Opening the Eyes of the Blind

I started my day praying with 4th graders. Fortunately a colleague stepped outside to gather a rain-measuring device and encouraged me to take the kids outside because there was a beautiful mist resting on our baseball field. Going outside changed everything. The typical prayer routine was tossed aside and the 4th grade and I engaged in a moment of quiet mindfulness and appreciation:

“What did you notice or appreciate?”

“There’s a bird sitting on top of the fence.”

“The grass is sparkling.”

“The concrete is cold.”

“I’m sitting in front of a pole.”

“The sun is powerful.”

We then opened our prayerbooks to a series of prayers that thanks God for some of the daily basics that we often take for granted.

“Which do you think we should recite after taking some time to notice and appreciate?”

“Thank you God for opening the eyes of the blind.”

“I agree. Most people think that our eyesight just gets worse and worse as we grow, but maybe we actually can get better at seeing as we grow and take time to notice and appreciate.”

It’s wonderful when experience and tradition are in harmony. I spent the rest of my day with that prayer in mind: thank you God for opening the eyes of the blind. Then I was blindsided.

——

My day ended in a meeting with a small group of  colleagues. During the course of the meeting one of them shared a concern with me about something I occasionally (or maybe even often) do while leading prayers with our middle school students– calling students out by name, particularly if they’re talking out of turn.

The content of the conversation isn’t as important as the process. I quickly realized that something I considered a benign, even affectionate gesture, was being perceived differently. In calling out students by name I thought I was saying, “I know who you really are. I know that you want to contribute rather than detract from our community during this time.” Regardless of my intentions, rabbis and the rest of us must strive to never shame another person, especially a child or adolescent. Unintentional shaming is even worse because it often goes unnamed and unexpressed possibly causing resentment down the road.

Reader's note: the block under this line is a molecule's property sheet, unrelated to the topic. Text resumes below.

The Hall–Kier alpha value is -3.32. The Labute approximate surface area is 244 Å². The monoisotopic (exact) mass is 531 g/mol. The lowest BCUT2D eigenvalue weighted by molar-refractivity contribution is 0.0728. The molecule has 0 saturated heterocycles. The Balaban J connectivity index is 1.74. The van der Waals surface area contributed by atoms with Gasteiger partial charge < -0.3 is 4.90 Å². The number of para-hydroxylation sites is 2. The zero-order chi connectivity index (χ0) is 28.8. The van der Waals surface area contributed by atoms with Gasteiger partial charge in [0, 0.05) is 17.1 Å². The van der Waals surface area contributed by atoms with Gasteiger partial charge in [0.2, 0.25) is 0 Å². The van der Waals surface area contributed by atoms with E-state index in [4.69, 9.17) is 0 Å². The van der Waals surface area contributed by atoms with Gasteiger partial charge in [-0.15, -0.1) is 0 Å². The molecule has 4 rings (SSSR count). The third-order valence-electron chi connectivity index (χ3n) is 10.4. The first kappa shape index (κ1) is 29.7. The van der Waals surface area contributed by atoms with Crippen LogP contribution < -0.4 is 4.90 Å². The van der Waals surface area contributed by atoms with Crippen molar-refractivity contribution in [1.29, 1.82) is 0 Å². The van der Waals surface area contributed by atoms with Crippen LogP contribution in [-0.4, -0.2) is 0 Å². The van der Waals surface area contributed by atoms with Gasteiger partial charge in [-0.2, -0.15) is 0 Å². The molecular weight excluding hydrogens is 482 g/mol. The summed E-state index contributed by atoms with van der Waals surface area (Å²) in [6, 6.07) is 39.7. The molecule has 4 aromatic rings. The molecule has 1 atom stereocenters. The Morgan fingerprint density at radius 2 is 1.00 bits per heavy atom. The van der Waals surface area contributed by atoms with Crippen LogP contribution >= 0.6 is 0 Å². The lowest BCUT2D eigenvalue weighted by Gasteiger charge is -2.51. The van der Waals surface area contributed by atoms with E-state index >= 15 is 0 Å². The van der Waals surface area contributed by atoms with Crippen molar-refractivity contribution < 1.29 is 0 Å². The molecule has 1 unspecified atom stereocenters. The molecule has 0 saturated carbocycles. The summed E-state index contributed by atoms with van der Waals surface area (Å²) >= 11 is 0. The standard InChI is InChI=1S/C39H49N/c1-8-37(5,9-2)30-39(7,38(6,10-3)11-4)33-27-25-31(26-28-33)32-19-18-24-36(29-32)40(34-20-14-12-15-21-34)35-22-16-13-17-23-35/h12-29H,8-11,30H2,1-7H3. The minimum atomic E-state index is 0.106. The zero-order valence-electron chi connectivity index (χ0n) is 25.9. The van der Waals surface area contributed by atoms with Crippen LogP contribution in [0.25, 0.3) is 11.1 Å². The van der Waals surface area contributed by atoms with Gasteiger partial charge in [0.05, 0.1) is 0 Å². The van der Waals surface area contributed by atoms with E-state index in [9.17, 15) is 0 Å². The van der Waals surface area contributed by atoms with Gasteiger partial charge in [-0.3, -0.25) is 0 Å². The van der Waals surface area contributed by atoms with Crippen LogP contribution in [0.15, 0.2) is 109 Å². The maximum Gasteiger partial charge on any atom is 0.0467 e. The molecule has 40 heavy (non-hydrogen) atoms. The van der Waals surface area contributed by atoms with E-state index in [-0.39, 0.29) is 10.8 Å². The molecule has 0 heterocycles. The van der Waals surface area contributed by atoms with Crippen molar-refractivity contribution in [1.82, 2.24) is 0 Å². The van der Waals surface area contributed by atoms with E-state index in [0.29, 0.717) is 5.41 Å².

It’s not easy to share a piece of feedback that we know might upset someone. But the strength of our communities, the functionality of our teams, and, ultimately, the spiritual well-being of those we serve demands that we share our perspectives. We have to demand of one another and ourselves that we open our eyes to things we might not see.

One of the greatest ironies of sharing feedback is that relationships sometimes cloud rather than clarify the process. We don’t want to hurt, offend, alienate, turn off, or otherwise damage the precious ties that we share with students, colleagues, and friends. Sharing, like my colleague did today, requires vulnerability and risks hurt. But the truth is that sharing feedback actually strengthens these ties and brings meaning to terms like collegiality and community.

Last week a parent shared with me that he felt naive in discussing God and theology. I suggested that naivety might not be a bad thing. Naivety brings with it the capacity for openness which in turns brings the capacity to see with new eyes and acquire new insights. We can help one another celebrate our naivety, see differently, and deepen our understanding.

I’ll admit that when my colleague mentioned that he had feedback to share I got nervous. As I listened and reflected my nervousness turned to embarrassment that I hadn’t seen this myself. Embarrassment quickly gave way to understanding and appreciation. It all brought to mind the 4th graders I spent the morning “enlightening.” All I can pray is that the more we help one another notice and appreciate, the more compassionate and vibrant our world will be.

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